EIA’s International Energy Outlook (IEO) presents an analysis of long-term world energy markets in 16 regions1 through 2050.
Reference case projections in each edition of the IEO are not predictions of what is most likely to happen, but rather they are modeled projections under assumptions that reflect current energy trends and relationships, existing laws and regulations, and select incremental economic and technological changes over time.
We publish the IEO projections under the Department of Energy Organization Act of 1977, which requires that we analyze “international aspects, economic and otherwise, of the evolving energy situation” and “long-term relationships between energy supply and consumption in the United States and world communities.”
We develop the IEO using the World Energy Projection System (WEPS),2 an integrated economic model that captures long-term relationships among energy supply, demand, and prices across regional markets under various assumptions.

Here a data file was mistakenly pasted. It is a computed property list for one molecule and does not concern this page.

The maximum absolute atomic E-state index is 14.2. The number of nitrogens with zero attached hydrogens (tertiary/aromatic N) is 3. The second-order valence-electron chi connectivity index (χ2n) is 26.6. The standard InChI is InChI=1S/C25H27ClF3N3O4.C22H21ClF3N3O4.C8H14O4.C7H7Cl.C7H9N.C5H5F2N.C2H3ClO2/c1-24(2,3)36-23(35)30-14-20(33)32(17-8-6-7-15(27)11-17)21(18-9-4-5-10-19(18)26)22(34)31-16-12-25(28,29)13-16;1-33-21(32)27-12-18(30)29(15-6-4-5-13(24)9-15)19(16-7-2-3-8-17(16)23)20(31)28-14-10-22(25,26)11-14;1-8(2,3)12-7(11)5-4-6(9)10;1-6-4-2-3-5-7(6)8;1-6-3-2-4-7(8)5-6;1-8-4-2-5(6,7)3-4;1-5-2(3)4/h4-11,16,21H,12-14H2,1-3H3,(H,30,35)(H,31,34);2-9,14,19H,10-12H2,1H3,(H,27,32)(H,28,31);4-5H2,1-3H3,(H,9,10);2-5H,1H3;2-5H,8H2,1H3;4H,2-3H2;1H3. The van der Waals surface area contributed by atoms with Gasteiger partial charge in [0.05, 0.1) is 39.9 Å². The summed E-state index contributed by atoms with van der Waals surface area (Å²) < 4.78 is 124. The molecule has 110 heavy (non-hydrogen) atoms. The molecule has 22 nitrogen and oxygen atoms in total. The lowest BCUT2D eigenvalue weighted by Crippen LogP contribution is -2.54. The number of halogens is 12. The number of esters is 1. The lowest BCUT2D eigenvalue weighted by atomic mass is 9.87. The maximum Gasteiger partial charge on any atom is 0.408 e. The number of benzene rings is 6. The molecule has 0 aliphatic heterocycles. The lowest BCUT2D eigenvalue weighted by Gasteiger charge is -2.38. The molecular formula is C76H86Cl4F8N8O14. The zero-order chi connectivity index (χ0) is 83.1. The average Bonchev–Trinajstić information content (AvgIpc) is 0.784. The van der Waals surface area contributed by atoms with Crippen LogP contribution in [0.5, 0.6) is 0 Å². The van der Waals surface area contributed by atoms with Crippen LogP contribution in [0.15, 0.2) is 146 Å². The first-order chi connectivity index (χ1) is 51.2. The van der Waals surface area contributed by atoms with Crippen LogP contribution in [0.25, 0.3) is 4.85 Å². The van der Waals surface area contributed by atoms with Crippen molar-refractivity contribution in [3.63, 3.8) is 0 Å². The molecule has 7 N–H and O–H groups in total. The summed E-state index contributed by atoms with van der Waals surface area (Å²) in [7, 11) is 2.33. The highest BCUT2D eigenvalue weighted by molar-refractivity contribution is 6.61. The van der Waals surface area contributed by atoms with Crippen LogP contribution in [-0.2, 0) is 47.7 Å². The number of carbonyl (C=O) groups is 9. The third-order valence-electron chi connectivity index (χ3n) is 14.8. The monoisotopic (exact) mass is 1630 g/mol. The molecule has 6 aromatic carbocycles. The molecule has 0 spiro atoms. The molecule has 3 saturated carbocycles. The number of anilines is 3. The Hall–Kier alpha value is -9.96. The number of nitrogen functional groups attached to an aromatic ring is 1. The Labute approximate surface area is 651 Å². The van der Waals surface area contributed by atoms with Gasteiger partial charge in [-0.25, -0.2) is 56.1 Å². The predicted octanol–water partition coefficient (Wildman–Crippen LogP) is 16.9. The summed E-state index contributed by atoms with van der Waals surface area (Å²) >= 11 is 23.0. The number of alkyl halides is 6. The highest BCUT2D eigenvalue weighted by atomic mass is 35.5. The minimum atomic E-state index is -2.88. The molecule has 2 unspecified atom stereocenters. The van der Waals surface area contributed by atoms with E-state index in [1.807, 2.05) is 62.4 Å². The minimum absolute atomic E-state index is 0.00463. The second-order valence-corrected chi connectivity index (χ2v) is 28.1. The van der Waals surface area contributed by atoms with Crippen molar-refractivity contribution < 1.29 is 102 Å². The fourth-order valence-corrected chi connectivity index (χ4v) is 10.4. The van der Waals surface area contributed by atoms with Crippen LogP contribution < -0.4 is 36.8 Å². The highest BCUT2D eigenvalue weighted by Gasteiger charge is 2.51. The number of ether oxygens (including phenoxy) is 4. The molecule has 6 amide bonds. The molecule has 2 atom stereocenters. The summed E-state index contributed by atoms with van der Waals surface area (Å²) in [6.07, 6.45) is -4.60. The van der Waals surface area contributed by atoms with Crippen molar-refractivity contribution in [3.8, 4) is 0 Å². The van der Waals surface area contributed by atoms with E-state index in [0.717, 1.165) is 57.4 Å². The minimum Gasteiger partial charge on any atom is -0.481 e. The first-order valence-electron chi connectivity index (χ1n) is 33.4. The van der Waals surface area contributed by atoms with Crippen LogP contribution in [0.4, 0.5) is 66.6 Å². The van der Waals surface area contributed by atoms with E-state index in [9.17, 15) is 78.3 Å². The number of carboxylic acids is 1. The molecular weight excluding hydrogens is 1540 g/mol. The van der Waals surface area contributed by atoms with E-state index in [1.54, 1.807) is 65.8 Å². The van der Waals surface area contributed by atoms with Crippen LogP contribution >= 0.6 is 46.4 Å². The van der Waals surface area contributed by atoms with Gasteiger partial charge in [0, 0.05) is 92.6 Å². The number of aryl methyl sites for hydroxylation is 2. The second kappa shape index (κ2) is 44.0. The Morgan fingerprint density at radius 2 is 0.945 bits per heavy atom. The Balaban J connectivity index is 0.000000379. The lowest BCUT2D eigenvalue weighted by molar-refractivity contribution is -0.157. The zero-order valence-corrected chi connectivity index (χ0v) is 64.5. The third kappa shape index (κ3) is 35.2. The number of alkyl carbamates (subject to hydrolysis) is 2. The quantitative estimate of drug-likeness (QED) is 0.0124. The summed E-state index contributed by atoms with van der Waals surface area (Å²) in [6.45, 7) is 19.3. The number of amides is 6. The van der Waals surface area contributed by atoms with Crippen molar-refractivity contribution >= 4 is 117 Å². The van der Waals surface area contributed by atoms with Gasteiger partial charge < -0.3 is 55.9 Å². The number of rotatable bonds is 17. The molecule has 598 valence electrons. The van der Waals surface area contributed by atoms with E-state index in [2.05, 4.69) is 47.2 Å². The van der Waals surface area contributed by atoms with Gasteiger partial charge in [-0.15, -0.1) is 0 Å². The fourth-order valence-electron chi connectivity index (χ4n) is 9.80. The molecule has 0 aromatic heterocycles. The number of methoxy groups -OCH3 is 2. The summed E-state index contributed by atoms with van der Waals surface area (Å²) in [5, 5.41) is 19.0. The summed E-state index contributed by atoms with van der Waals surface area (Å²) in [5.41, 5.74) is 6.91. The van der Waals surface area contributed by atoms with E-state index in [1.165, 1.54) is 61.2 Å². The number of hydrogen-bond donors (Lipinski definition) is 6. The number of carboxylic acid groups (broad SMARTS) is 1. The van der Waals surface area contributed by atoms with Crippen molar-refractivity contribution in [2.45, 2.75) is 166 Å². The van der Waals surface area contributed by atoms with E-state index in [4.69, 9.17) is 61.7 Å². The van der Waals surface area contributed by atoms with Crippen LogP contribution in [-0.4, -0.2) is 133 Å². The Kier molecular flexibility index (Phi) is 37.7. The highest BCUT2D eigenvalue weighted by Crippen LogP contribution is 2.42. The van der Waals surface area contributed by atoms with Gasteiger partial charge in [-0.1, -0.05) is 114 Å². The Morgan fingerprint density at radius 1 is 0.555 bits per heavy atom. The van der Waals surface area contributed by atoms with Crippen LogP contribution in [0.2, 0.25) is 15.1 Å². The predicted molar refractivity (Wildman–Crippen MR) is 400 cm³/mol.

WEPS divides the world into 16 regions, which are generally determined based on a country’s economic size, OECD membership,3 location, and other factors. A region may contain one or more countries. Historically, OECD countries tend to have higher GDP per capita and energy patterns that reflect relatively more services and relatively less industrial activities within the economy, while the opposite tends to be true for non-OECD countries.
U.S. projections in the IEO2021 reflect the published projections in the Annual Energy Outlook 2021,4 which assumes U.S. laws and regulations, current as of September 2020, remain unchanged.
Energy market projections are uncertain because the events that shape the future developments in technology, demographic changes, economic trends, government policy, and resource availability that drive energy use are fluid.
3IEO2021 regions are based off of OECD membership as of April 30, 2021.